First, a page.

There is no difference between JSP and Servlet.
(1) Request Lifetime:
Using this technique to pass beans, a request dispatcher (using either "include" or "forward") can be called. This bean will disappear after processing this request has been completed.
request. setAttribute("theBean", myBean);
RequestDispatcher rd = getServletContext(). getRequestDispatcher("thepage.jsp");
rd. forward(request, response);
(2) Session Lifetime: Using this technique to pass beans that are relevant to a particular session (such as in individual user login) over a number of requests. This bean will disappear when the session is invalidated or it times out, or when you remove it.
Servlet: HttpSession session = request. getSession(true);
session. putValue("theBean", myBean); /* You can do a request dispatcher here, or just let the bean be visible on the next request */
(3) Application Lifetime: Using this technique to pass beans that are relevant to all servlets and JSP pages in a particular app, for all users. For example, I use this to make a JDBC connection pool object available to the various servlets and JSP pages in my apps. This bean will disappear when the servlet engine is shut down, or when you remove it.
Servlet: GetServletContext(). setAttribute("theBean", myBean); JSP PAGE:
JSP pages are focused around HTML (or XML) with Java codes and JSP tags inside them. When a web server that has JSP support is asked for a JSP page, it checks to see if it has already compiled the page into a servlet. Thus, JSP pages become servlets and are transformed into pure Java and then compiled, loaded into the server and executed.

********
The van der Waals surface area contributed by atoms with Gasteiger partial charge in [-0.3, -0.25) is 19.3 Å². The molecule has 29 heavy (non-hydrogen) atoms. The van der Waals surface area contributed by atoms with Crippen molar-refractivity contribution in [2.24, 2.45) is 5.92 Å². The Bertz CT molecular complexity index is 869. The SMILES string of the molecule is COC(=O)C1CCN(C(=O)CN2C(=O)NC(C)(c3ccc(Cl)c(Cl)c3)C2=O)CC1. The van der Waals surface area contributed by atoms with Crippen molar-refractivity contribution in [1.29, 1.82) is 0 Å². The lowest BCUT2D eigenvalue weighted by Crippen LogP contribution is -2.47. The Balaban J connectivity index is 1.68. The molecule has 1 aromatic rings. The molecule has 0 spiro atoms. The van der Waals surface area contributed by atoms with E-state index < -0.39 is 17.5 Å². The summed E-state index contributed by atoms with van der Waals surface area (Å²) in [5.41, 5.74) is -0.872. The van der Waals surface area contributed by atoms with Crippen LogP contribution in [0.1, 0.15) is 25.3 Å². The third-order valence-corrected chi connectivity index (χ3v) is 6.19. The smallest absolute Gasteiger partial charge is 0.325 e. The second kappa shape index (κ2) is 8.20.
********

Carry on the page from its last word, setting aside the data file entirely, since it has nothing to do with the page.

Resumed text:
It forward current request to another page. Following is the syntax :
iText, a JAVA-PDF library - This library contains classes that generate documents in the Portable Document Format (PDF) and/or HTML. (There are lot of other tools are there in market )
YES. JSP technology is extensible through the development of custom actions, or tags, which are encapsulated in tag libraries
Servlet can interact with jsp using following code snippet: getServletConfig().getServletContext().getRequestDispatcher ("/jsp/Bean1.jsp").forward(request, response);
<jsp:usebean id="beanID" class="fully qualified
class name" scope="page|request|session|application">
<jsp:setProperty name="id" property="someProperty" value="someValue">
<jsp:getProperty name="id" property="someProperty">
JSP Translation Time Errors. JSP Request Time Errors. Errors can occur in a JSP in two different phases of its life. The first type of error, which occurs during the initial request, is known as a translation time error . The second type of JSP error occurs during subsequent requests and is know as a request time error .
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